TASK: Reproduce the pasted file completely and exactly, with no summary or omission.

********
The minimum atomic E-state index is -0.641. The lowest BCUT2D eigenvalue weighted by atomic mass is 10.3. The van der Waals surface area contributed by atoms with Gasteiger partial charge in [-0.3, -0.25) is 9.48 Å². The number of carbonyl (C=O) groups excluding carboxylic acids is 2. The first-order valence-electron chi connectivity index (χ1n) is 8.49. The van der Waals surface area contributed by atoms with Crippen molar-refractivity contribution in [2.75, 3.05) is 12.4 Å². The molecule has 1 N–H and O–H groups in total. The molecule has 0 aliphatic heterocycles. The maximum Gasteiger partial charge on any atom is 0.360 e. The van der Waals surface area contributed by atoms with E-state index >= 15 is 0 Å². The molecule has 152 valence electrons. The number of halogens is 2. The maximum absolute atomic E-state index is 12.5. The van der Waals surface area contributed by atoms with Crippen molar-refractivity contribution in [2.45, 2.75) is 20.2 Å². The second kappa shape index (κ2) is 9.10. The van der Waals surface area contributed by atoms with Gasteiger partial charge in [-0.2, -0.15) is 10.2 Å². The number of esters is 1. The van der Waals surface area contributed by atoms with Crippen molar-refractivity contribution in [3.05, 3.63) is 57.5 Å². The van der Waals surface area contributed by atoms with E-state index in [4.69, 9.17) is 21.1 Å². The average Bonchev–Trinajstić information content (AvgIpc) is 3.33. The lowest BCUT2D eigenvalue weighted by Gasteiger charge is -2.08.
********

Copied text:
The minimum atomic E-state index is -0.641. The lowest BCUT2D eigenvalue weighted by atomic mass is 10.3. The van der Waals surface area contributed by atoms with Gasteiger partial charge in [-0.3, -0.25) is 9.48 Å². The number of carbonyl (C=O) groups excluding carboxylic acids is 2. The first-order valence-electron chi connectivity index (χ1n) is 8.49. The van der Waals surface area contributed by atoms with Crippen molar-refractivity contribution in [2.75, 3.05) is 12.4 Å². The molecule has 1 N–H and O–H groups in total. The molecule has 0 aliphatic heterocycles. The maximum Gasteiger partial charge on any atom is 0.360 e. The van der Waals surface area contributed by atoms with E-state index >= 15 is 0 Å². The molecule has 152 valence electrons. The number of halogens is 2. The maximum absolute atomic E-state index is 12.5. The van der Waals surface area contributed by atoms with Crippen molar-refractivity contribution in [2.45, 2.75) is 20.2 Å². The second kappa shape index (κ2) is 9.10. The van der Waals surface area contributed by atoms with Gasteiger partial charge in [-0.2, -0.15) is 10.2 Å². The number of esters is 1. The van der Waals surface area contributed by atoms with Crippen molar-refractivity contribution in [3.05, 3.63) is 57.5 Å². The van der Waals surface area contributed by atoms with E-state index in [4.69, 9.17) is 21.1 Å². The average Bonchev–Trinajstić information content (AvgIpc) is 3.33. The lowest BCUT2D eigenvalue weighted by Gasteiger charge is -2.08.